Research suggests that smoking worsens outcomes for many individuals fighting COVID-19. Moreover, the pandemic has forced non-communicable diseases and the associated major risk factors such as tobacco use down most countries’ priority lists while the tobacco industry has heightened its efforts to promote its brands and products.
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COVID-19 has had many negative impacts on all our lives as well as on tobacco control efforts.
Most research shows that among people infected with COVID-19, smoking is associated with a higher risk of severe illness. Studies from China found smoking is associated with three times the risk of mortality from COVID-19 when compared with those who never smoked. Studies of adults admitted to critical care facilities with COVID-19 also found that smoking is associated with a higher mortality when compared to non-smokers. Moreover, globally, the pandemic has contributed to less government attention to regulation, monitoring, and advancing prevention for chronic disease drivers as governments concentrate their efforts on the urgency of infectious disease control. Tobacco companies have taken full advantage of this situation in their efforts to increase market shares, attract new customers, retain smokers, and polish their corporate reputations.
Altria, one of the world’s largest tobacco companies, reported to their stockholders a 4.9% increase in sales in the quarter that ended December 31, 2020, compared to 2019. During lockdowns, Philip Morris International (PMI) fought to push e-cigarettes as an essential service and even offered home deliveries in Russia. The industry also worked to garner goodwill by providing ventilators in Greece (PMI) as well as hand sanitizer and personal protective equipment in Bangladesh (British American Tobacco). In Pakistan, PMI lobbied successfully to keep its factories open even while most other non-essential businesses were temporarily shut.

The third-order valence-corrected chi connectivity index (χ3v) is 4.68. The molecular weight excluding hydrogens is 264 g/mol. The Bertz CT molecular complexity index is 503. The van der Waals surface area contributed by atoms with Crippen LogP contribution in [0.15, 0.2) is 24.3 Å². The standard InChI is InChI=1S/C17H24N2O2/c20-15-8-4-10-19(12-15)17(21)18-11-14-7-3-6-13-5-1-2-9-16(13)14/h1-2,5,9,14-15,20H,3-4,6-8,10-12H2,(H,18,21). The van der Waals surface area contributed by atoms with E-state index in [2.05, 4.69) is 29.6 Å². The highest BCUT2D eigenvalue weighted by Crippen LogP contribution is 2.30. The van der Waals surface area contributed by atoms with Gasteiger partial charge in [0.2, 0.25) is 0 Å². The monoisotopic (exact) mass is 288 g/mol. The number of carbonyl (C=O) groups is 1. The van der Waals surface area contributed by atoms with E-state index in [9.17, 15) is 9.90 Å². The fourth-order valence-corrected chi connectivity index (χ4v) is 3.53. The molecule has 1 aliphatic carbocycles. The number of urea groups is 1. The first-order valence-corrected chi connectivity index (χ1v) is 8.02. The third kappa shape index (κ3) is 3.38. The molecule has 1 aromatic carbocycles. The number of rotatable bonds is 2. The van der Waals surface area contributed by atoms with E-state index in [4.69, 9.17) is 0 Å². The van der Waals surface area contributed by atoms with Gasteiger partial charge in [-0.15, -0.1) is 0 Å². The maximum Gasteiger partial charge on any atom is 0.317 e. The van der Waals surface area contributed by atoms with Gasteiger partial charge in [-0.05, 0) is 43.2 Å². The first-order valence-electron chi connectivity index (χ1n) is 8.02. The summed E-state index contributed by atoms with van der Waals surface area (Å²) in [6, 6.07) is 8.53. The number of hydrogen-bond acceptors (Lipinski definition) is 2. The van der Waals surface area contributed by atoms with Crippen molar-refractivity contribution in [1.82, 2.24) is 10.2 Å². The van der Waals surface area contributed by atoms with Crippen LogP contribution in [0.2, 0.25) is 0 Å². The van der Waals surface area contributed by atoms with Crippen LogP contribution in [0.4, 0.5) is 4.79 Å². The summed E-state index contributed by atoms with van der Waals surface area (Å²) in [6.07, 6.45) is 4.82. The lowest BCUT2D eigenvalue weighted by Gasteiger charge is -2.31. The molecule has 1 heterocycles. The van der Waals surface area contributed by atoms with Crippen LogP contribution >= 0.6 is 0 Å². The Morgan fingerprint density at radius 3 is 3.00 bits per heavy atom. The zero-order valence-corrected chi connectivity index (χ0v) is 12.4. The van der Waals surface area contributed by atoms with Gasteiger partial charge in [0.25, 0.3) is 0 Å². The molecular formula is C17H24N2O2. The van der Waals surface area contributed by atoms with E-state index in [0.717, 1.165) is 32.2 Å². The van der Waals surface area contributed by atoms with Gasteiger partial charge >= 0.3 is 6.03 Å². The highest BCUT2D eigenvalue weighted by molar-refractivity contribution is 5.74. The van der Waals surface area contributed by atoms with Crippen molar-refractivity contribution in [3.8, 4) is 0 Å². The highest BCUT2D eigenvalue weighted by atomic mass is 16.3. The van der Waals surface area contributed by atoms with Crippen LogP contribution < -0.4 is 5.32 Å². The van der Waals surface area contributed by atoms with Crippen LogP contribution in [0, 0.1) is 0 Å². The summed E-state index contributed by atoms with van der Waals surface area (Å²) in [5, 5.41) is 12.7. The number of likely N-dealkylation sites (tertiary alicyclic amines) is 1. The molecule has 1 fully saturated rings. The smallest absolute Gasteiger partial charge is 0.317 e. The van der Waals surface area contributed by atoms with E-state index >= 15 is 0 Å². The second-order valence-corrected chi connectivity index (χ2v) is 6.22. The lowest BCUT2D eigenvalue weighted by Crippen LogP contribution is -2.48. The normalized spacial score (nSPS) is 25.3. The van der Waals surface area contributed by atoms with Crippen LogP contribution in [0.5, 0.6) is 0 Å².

Some countries fought back. India, Botswana, and South Africa implemented limitations on tobacco sales during the pandemic, with South Africa declaring that—as tobacco is not an essential service—it would not be allowed to be sold throughout lengthy lockdown periods.
Following the spread of the COVID-19 pandemic around the world, 17 countries in the Eastern Mediterranean region banned waterpipe use temporarily in public places. Waterpipe use creates opportunities for the spread of COVID-19 due to the communal nature of its use that makes physical distancing difficult as well as the sharing of a single mouthpiece. Because of this, the WHO’s Regional Office for the Eastern Mediterranean urged countries where bans were not already in place before COVID-19 to consider bans on tobacco and waterpipe use in all public places, for public health reasons associated with harms from tobacco use and to limit the spread of COVID-19.
E-cigarette companies using COVID-19 as a business opportunity
The tobacco control community fought back with its own important messaging
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